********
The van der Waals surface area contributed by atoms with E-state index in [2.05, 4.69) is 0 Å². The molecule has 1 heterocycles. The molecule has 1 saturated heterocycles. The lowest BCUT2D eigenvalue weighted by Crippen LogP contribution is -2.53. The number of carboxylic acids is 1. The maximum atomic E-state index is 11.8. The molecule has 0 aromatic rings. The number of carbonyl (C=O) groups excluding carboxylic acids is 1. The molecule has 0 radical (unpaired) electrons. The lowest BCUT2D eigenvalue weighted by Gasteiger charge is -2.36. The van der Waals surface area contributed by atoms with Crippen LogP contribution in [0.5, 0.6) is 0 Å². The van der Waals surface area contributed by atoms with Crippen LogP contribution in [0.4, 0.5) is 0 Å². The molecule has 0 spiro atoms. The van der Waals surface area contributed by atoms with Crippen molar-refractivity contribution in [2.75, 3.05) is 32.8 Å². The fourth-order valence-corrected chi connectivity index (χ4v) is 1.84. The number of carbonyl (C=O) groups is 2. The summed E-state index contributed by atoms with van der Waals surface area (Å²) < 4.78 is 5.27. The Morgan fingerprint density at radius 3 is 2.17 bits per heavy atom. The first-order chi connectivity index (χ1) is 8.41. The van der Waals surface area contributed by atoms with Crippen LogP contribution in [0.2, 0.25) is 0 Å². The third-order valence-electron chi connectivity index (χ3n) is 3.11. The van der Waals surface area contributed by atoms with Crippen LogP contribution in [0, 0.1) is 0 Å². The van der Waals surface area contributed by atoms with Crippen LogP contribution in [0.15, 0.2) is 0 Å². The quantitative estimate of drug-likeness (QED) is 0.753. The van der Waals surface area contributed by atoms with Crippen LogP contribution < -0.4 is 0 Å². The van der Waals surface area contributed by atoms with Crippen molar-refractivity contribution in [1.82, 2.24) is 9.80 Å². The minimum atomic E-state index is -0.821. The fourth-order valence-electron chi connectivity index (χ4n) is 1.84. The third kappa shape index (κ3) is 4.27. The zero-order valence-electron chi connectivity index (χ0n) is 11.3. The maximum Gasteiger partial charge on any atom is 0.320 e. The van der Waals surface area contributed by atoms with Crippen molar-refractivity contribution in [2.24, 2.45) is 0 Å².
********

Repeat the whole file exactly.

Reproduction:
The van der Waals surface area contributed by atoms with E-state index in [2.05, 4.69) is 0 Å². The molecule has 1 heterocycles. The molecule has 1 saturated heterocycles. The lowest BCUT2D eigenvalue weighted by Crippen LogP contribution is -2.53. The number of carboxylic acids is 1. The maximum atomic E-state index is 11.8. The molecule has 0 aromatic rings. The number of carbonyl (C=O) groups excluding carboxylic acids is 1. The molecule has 0 radical (unpaired) electrons. The lowest BCUT2D eigenvalue weighted by Gasteiger charge is -2.36. The van der Waals surface area contributed by atoms with Crippen LogP contribution in [0.5, 0.6) is 0 Å². The van der Waals surface area contributed by atoms with Crippen LogP contribution in [0.4, 0.5) is 0 Å². The molecule has 0 spiro atoms. The van der Waals surface area contributed by atoms with Crippen molar-refractivity contribution in [2.75, 3.05) is 32.8 Å². The fourth-order valence-corrected chi connectivity index (χ4v) is 1.84. The number of carbonyl (C=O) groups is 2. The summed E-state index contributed by atoms with van der Waals surface area (Å²) < 4.78 is 5.27. The Morgan fingerprint density at radius 3 is 2.17 bits per heavy atom. The first-order chi connectivity index (χ1) is 8.41. The van der Waals surface area contributed by atoms with Crippen LogP contribution in [0.2, 0.25) is 0 Å². The third-order valence-electron chi connectivity index (χ3n) is 3.11. The van der Waals surface area contributed by atoms with Crippen LogP contribution in [0, 0.1) is 0 Å². The van der Waals surface area contributed by atoms with Crippen LogP contribution in [0.15, 0.2) is 0 Å². The quantitative estimate of drug-likeness (QED) is 0.753. The van der Waals surface area contributed by atoms with Crippen LogP contribution < -0.4 is 0 Å². The van der Waals surface area contributed by atoms with Crippen molar-refractivity contribution in [1.82, 2.24) is 9.80 Å². The minimum atomic E-state index is -0.821. The fourth-order valence-electron chi connectivity index (χ4n) is 1.84. The third kappa shape index (κ3) is 4.27. The zero-order valence-electron chi connectivity index (χ0n) is 11.3. The maximum Gasteiger partial charge on any atom is 0.320 e. The van der Waals surface area contributed by atoms with Crippen molar-refractivity contribution in [2.24, 2.45) is 0 Å².